Obama wins Senate panel's backing for Syria strike
Washington • President Barack Obama's request for speedy congressional backing of a military strike in Syria advanced Wednesday toward a showdown Senate vote, hours after the commander in chief left open the possibility he would order retaliation for a deadly chemical weapons attack even if Congress withheld its approval.
A resolution backing the use of force against President Bashar Assad's government cleared the Senate Foreign Relations Committee on a 10-7 vote after it was stiffened at the last minute to include a pledge of support for "decisive changes to the present military balance of power" in Syria's civil war. It also would rule out U.S. combat operations on the ground.
The measure is expected to reach the Senate floor next week, although the timing for a vote is uncertain. Sen. Rand Paul, a Kentucky conservative with strong tea party ties, has threatened a filibuster. Seven Democrats and three Republicans supported the measure, while two Democrats and five Republicans opposed. Among Republicans, opposition came from lawmakers with the closest ties to tea party activists, including Paul and Florida Sen. Marco Rubio, both presidential aspirants.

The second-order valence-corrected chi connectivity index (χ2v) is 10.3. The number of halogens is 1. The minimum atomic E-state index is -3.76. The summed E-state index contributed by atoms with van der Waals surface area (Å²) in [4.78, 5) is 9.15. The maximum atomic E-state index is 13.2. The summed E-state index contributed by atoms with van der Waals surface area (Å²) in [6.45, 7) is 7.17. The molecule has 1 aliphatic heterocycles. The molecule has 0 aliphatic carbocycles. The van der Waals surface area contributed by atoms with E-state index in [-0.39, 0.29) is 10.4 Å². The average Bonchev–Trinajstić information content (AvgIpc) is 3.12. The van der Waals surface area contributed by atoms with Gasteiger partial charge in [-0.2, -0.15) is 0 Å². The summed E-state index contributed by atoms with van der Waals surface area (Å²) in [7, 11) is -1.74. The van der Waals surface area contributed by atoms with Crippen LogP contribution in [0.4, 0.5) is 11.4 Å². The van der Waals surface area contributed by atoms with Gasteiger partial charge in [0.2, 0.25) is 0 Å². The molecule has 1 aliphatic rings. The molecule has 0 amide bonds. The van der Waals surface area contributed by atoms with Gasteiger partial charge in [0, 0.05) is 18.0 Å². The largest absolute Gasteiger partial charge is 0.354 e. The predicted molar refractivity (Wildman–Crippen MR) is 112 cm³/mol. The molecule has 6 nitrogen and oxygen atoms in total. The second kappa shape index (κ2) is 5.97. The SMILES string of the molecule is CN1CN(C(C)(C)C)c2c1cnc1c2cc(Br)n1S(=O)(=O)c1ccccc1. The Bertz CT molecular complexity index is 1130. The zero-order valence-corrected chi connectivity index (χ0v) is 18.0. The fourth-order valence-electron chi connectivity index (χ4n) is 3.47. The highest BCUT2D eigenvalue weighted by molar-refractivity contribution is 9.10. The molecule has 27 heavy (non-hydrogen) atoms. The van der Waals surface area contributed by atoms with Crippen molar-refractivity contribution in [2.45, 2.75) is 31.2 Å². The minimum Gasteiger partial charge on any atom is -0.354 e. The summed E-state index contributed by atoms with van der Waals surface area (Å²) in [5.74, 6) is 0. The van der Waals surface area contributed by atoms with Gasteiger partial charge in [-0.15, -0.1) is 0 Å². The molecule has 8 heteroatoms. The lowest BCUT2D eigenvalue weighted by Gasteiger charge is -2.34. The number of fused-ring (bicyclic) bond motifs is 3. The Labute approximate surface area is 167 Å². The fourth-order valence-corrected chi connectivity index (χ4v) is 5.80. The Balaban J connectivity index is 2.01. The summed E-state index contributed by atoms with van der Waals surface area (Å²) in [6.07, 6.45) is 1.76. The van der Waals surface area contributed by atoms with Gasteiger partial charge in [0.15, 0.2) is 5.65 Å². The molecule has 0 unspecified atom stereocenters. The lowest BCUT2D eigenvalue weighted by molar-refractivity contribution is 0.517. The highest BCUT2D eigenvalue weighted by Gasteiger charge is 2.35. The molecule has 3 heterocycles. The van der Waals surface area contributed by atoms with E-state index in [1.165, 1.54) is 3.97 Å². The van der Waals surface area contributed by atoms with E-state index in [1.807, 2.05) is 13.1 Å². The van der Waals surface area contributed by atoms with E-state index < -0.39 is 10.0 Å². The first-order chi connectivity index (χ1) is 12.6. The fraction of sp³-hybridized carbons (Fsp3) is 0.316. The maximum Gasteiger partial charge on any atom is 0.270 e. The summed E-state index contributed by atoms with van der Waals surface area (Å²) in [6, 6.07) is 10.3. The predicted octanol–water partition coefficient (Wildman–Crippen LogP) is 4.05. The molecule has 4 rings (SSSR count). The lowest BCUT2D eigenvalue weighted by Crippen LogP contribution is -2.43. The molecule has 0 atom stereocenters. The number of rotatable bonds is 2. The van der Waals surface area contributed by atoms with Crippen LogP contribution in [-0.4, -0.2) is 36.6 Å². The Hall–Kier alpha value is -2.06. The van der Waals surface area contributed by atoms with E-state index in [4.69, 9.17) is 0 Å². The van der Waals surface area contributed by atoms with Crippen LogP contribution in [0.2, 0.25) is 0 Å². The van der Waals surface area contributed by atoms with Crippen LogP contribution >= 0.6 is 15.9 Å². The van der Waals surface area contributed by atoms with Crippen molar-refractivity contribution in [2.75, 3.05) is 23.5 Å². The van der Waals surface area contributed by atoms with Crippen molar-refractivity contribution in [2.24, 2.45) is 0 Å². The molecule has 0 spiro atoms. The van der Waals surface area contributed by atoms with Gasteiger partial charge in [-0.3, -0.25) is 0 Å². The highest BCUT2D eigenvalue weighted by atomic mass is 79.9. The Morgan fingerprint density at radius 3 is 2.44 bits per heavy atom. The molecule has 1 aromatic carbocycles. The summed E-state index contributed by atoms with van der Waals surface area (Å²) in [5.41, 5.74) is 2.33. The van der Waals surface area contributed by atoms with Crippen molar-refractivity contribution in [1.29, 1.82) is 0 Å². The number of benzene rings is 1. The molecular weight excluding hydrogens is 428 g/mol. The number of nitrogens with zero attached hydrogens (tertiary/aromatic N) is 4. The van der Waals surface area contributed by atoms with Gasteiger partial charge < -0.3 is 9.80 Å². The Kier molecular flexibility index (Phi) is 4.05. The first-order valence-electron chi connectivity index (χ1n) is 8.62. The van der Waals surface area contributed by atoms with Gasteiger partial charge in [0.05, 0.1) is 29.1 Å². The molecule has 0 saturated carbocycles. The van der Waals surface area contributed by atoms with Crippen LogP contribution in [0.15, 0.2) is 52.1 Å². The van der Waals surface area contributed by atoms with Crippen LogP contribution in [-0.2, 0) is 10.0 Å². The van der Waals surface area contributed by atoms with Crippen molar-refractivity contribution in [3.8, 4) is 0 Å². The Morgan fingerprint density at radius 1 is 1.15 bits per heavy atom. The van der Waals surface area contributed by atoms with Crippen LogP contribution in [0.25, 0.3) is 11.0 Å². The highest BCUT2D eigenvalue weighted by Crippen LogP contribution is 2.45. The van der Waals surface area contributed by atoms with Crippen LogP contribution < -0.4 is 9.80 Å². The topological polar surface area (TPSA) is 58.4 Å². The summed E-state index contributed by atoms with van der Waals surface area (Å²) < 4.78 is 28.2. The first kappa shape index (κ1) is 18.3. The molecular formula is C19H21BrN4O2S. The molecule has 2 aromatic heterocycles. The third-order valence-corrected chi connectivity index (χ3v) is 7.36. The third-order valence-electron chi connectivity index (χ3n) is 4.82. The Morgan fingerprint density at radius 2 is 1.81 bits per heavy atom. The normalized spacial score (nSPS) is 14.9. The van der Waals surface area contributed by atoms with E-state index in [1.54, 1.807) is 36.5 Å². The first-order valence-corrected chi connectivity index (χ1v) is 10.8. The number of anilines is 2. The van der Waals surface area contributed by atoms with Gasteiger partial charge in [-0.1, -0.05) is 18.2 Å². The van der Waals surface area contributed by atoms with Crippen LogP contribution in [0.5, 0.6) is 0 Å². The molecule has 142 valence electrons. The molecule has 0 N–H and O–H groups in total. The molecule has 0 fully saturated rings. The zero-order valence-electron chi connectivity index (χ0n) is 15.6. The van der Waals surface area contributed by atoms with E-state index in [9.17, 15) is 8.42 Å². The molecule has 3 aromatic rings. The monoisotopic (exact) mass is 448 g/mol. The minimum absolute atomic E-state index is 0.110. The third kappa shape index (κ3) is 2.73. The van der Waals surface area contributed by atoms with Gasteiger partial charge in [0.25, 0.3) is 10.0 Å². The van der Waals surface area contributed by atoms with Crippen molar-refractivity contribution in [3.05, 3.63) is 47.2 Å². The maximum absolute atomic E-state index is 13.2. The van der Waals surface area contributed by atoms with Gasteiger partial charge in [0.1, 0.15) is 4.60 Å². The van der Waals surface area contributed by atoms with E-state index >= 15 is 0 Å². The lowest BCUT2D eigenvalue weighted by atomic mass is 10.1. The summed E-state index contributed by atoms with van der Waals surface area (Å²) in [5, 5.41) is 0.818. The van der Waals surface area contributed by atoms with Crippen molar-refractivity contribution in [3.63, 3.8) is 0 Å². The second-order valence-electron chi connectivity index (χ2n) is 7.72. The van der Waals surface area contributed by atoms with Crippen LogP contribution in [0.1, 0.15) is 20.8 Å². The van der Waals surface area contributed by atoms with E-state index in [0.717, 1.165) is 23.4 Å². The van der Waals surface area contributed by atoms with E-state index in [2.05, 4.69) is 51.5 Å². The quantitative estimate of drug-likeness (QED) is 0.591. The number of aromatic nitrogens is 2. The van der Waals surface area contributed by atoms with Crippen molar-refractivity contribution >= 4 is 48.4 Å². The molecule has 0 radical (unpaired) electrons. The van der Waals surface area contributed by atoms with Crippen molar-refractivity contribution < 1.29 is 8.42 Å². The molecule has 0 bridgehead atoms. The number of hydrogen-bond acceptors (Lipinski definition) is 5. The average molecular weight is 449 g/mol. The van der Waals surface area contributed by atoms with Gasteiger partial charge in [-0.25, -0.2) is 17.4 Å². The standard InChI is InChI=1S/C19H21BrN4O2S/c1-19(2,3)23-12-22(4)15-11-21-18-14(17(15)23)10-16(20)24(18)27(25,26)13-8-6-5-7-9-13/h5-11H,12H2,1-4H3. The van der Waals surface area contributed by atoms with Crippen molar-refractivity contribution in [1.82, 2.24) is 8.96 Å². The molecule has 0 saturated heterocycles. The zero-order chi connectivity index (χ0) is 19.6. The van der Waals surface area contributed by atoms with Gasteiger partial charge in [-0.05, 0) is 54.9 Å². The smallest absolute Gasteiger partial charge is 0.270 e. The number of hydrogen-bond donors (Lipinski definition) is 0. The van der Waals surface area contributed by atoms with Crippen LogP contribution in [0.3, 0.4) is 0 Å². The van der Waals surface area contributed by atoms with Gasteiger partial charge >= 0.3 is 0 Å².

The House also is reviewing Obama's request, but its timetable is even less certain.
The administration blames Assad for a chemical weapons attack that took place on Aug. 21 and says more than 1,400 civilians died, including at least 400 children. Other casualty estimates are lower, and the Syrian government denies responsibility.
The Senate panel's vote marked the first formal response in Congress, four days after Obama unexpectedly put off an anticipated cruise missile strike against Syria last weekend and instead asked lawmakers to unite behind such a plan.
Secretary of State John Kerry said he believes Obama will address the nation on Syria in the next few days.
Obama's request also received its first hearing in the House during the day, and Kerry responded heatedly when Rep. Jeff Duncan, R-S.C., said that Kerry, Obama and Vice President Joe Biden all had advocated for caution in past conflicts. "Is the power of the executive branch so intoxicating that you have abandoned past caution in favor of pulling the trigger on a military response so quickly?" Duncan asked.
Kerry, who fought in Vietnam in the 1960s and voted to authorize the war against Iraq a decade ago, shot back angrily: "I volunteered to fight for my country, and that wasn't a cautious thing to do when I did it."
When Duncan interrupted, Kerry said, "I'm going to finish, congressman" and cited his support as senator for past U.S. military action in Panama and elsewhere.
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